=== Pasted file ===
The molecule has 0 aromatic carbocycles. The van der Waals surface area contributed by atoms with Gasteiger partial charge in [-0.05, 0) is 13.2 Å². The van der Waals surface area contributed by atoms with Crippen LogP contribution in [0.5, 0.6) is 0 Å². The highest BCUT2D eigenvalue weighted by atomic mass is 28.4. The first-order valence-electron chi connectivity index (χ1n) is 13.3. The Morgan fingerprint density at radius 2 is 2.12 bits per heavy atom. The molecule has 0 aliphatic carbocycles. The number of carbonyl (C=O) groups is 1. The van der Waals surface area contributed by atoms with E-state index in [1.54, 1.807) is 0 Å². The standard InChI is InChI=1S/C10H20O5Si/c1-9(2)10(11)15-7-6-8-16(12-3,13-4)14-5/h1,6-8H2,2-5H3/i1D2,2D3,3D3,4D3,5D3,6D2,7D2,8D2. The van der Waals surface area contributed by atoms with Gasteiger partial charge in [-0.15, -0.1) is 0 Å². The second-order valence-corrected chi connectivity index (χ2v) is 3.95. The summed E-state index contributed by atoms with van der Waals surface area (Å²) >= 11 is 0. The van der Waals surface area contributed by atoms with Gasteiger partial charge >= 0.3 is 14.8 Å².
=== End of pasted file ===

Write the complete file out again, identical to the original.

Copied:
The molecule has 0 aromatic carbocycles. The van der Waals surface area contributed by atoms with Gasteiger partial charge in [-0.05, 0) is 13.2 Å². The van der Waals surface area contributed by atoms with Crippen LogP contribution in [0.5, 0.6) is 0 Å². The highest BCUT2D eigenvalue weighted by atomic mass is 28.4. The first-order valence-electron chi connectivity index (χ1n) is 13.3. The Morgan fingerprint density at radius 2 is 2.12 bits per heavy atom. The molecule has 0 aliphatic carbocycles. The number of carbonyl (C=O) groups is 1. The van der Waals surface area contributed by atoms with E-state index in [1.54, 1.807) is 0 Å². The standard InChI is InChI=1S/C10H20O5Si/c1-9(2)10(11)15-7-6-8-16(12-3,13-4)14-5/h1,6-8H2,2-5H3/i1D2,2D3,3D3,4D3,5D3,6D2,7D2,8D2. The van der Waals surface area contributed by atoms with Gasteiger partial charge in [-0.15, -0.1) is 0 Å². The second-order valence-corrected chi connectivity index (χ2v) is 3.95. The summed E-state index contributed by atoms with van der Waals surface area (Å²) >= 11 is 0. The van der Waals surface area contributed by atoms with Gasteiger partial charge >= 0.3 is 14.8 Å².